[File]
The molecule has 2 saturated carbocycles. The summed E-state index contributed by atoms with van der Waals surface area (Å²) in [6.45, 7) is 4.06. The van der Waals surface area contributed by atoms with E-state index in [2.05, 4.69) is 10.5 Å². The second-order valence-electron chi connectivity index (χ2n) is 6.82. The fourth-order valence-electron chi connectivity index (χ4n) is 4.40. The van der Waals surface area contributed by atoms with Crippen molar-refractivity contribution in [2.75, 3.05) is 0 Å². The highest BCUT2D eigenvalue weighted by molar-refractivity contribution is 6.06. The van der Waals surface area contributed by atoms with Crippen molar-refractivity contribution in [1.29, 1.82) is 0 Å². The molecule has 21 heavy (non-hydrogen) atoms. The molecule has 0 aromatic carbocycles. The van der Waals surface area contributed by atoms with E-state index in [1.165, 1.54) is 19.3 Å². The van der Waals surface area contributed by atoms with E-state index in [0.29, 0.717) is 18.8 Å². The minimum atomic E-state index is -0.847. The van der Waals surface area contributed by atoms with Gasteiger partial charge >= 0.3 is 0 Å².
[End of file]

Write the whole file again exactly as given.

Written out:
The molecule has 2 saturated carbocycles. The summed E-state index contributed by atoms with van der Waals surface area (Å²) in [6.45, 7) is 4.06. The van der Waals surface area contributed by atoms with E-state index in [2.05, 4.69) is 10.5 Å². The second-order valence-electron chi connectivity index (χ2n) is 6.82. The fourth-order valence-electron chi connectivity index (χ4n) is 4.40. The van der Waals surface area contributed by atoms with Crippen molar-refractivity contribution in [2.75, 3.05) is 0 Å². The highest BCUT2D eigenvalue weighted by molar-refractivity contribution is 6.06. The van der Waals surface area contributed by atoms with Crippen molar-refractivity contribution in [1.29, 1.82) is 0 Å². The molecule has 21 heavy (non-hydrogen) atoms. The molecule has 0 aromatic carbocycles. The van der Waals surface area contributed by atoms with E-state index in [1.165, 1.54) is 19.3 Å². The van der Waals surface area contributed by atoms with E-state index in [0.29, 0.717) is 18.8 Å². The minimum atomic E-state index is -0.847. The van der Waals surface area contributed by atoms with Gasteiger partial charge >= 0.3 is 0 Å².